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ASROC (for Anti-Submarine ROCket) is an all-weather, all sea-conditions anti-submarine missile system. Developed by the United States Navy in the 1950s, it was deployed in the 1960s, updated in the 1990s, and eventually installed on over 200 USN surface ships, specifically cruisers, destroyers, and frigates. The ASROC has been deployed on scores of warships of many other navies, including Canada, Germany, Italy, Japan, the Republic of China, Greece, Pakistan and others.[2]



After a surface ship, patrol plane or anti-submarine helicopter detects an enemy submarine by using sonar and/or other sensors, it could relay the sub's position to an ASROC-equipped ship for attack. The attacking ship would then fire an ASROC missile carrying an acoustic homing torpedo or a Nuclear Depth Bomb (NDB) onto an unguided ballistic trajectory toward the target. At a pre-determined point on the missile's trajectory, the payload separates from the missile and deploys a parachute to permit splashdown and water entry at a low speed and with minimum detectable noise. The water entry activates the torpedo, which is guided by its own sonar system, and homes in on the target using either active sonar or passive sonar.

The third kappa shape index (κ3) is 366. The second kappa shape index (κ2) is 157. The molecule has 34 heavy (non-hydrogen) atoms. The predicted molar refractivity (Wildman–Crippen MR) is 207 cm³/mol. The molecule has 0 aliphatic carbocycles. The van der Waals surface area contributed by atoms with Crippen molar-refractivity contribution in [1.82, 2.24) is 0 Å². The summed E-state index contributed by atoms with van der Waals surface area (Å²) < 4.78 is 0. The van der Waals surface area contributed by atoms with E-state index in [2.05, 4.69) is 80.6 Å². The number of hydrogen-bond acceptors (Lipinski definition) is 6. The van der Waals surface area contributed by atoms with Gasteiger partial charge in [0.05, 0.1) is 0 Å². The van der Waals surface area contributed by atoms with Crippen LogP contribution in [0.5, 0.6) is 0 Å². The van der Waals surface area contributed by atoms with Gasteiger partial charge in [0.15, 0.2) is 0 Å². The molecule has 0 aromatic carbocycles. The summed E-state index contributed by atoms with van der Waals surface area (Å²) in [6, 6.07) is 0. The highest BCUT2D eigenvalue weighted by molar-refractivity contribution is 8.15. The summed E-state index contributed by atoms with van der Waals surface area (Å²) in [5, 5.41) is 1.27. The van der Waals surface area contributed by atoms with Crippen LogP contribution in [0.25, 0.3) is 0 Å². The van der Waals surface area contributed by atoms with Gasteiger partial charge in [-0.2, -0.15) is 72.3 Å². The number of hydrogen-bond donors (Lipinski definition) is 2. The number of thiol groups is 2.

In cases where the ASROC missile carried an NDB, the unguided bomb would sink quickly to a predetermined depth where it would detonate. The nuclear-armed ASROC was never used beyond one or two tests in 1961-62. Eventually the Limited Nuclear Test Ban Treaty banning underwater nuclear tests went into effect. The nuclear weapon was never used in combat. An ASROC missile could hypothetically carry a 10 kiloton W44 nuclear warhead, although the W44-armed nuclear weapons were retired by 1989, and all types of nuclear depth bombs were removed from deployment.[2]

The first ASROC system using the MK-112 "Matchbox" launcher, was developed in the 1950s and installed in the 1960s. This system was phased out in the 1990s and replaced with the RUM-139 Vertical Launch ASROC, or "VLA".[2]

Specific Installations

The thirty-one U.S. Navy Spruance-class destroyers were all built in the shipyard with the Mark 112 ASROC launcher and reload system. These had one standard Mark 16 octuple ASROC launcher, located immediately above a reload system holding an additional 16 assembled rounds (two complete reloads of eight missiles apiece). Thus, each Spruance-class destroyer originally carried a total of 24 ASROC.[3]

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